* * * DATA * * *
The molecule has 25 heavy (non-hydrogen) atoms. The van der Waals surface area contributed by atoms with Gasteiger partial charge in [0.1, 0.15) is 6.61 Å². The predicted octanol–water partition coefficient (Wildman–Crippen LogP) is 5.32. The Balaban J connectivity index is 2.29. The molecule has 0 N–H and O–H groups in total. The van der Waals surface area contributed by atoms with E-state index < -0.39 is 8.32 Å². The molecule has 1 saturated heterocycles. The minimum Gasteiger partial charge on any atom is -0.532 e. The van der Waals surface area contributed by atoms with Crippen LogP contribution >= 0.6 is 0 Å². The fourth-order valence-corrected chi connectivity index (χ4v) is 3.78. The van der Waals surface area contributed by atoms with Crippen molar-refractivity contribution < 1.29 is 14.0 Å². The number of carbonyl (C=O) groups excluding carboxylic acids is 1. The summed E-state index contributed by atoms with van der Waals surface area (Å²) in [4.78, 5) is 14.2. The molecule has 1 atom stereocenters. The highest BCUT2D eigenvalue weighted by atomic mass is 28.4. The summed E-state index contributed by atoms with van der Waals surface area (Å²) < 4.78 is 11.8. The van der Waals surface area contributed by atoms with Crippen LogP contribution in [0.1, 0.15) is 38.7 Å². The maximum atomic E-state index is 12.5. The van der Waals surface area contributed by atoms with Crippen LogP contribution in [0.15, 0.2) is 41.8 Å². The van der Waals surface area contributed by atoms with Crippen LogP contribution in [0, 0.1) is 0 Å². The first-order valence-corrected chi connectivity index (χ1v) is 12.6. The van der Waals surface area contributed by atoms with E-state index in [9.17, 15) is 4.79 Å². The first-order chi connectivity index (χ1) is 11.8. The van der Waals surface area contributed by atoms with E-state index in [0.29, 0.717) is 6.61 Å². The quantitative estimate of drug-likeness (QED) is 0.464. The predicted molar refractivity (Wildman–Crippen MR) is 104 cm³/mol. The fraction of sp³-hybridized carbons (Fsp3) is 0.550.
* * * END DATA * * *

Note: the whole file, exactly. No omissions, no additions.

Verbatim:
The molecule has 25 heavy (non-hydrogen) atoms. The van der Waals surface area contributed by atoms with Gasteiger partial charge in [0.1, 0.15) is 6.61 Å². The predicted octanol–water partition coefficient (Wildman–Crippen LogP) is 5.32. The Balaban J connectivity index is 2.29. The molecule has 0 N–H and O–H groups in total. The van der Waals surface area contributed by atoms with E-state index < -0.39 is 8.32 Å². The molecule has 1 saturated heterocycles. The minimum Gasteiger partial charge on any atom is -0.532 e. The van der Waals surface area contributed by atoms with Crippen LogP contribution >= 0.6 is 0 Å². The fourth-order valence-corrected chi connectivity index (χ4v) is 3.78. The van der Waals surface area contributed by atoms with Crippen molar-refractivity contribution < 1.29 is 14.0 Å². The number of carbonyl (C=O) groups excluding carboxylic acids is 1. The summed E-state index contributed by atoms with van der Waals surface area (Å²) in [4.78, 5) is 14.2. The molecule has 1 atom stereocenters. The highest BCUT2D eigenvalue weighted by atomic mass is 28.4. The summed E-state index contributed by atoms with van der Waals surface area (Å²) < 4.78 is 11.8. The van der Waals surface area contributed by atoms with Crippen LogP contribution in [0.1, 0.15) is 38.7 Å². The maximum atomic E-state index is 12.5. The van der Waals surface area contributed by atoms with Crippen LogP contribution in [0.15, 0.2) is 41.8 Å². The van der Waals surface area contributed by atoms with Crippen LogP contribution in [0, 0.1) is 0 Å². The first-order valence-corrected chi connectivity index (χ1v) is 12.6. The van der Waals surface area contributed by atoms with E-state index in [9.17, 15) is 4.79 Å². The first-order chi connectivity index (χ1) is 11.8. The van der Waals surface area contributed by atoms with E-state index in [0.29, 0.717) is 6.61 Å². The quantitative estimate of drug-likeness (QED) is 0.464. The predicted molar refractivity (Wildman–Crippen MR) is 104 cm³/mol. The fraction of sp³-hybridized carbons (Fsp3) is 0.550.